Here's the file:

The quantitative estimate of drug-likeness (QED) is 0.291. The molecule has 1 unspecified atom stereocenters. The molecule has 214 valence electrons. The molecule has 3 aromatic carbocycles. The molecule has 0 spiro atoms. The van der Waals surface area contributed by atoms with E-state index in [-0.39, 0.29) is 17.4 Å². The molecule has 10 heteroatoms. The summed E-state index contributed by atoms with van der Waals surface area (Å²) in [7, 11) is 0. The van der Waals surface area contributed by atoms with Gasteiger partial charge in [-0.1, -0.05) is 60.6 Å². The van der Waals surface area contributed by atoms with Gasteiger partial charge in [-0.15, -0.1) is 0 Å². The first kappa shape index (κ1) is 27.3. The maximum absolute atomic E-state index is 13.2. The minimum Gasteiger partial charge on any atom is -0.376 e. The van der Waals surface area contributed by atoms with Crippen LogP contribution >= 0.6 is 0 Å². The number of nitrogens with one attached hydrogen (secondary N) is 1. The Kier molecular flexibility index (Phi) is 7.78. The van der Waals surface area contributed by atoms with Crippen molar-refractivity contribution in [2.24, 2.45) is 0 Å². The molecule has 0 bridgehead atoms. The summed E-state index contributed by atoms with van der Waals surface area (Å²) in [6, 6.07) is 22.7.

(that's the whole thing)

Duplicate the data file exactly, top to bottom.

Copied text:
The quantitative estimate of drug-likeness (QED) is 0.291. The molecule has 1 unspecified atom stereocenters. The molecule has 214 valence electrons. The molecule has 3 aromatic carbocycles. The molecule has 0 spiro atoms. The van der Waals surface area contributed by atoms with E-state index in [-0.39, 0.29) is 17.4 Å². The molecule has 10 heteroatoms. The summed E-state index contributed by atoms with van der Waals surface area (Å²) in [7, 11) is 0. The van der Waals surface area contributed by atoms with Gasteiger partial charge in [-0.1, -0.05) is 60.6 Å². The van der Waals surface area contributed by atoms with Gasteiger partial charge in [-0.15, -0.1) is 0 Å². The first kappa shape index (κ1) is 27.3. The maximum absolute atomic E-state index is 13.2. The minimum Gasteiger partial charge on any atom is -0.376 e. The van der Waals surface area contributed by atoms with Crippen LogP contribution >= 0.6 is 0 Å². The number of nitrogens with one attached hydrogen (secondary N) is 1. The Kier molecular flexibility index (Phi) is 7.78. The van der Waals surface area contributed by atoms with Crippen molar-refractivity contribution in [2.24, 2.45) is 0 Å². The molecule has 0 bridgehead atoms. The summed E-state index contributed by atoms with van der Waals surface area (Å²) in [6, 6.07) is 22.7.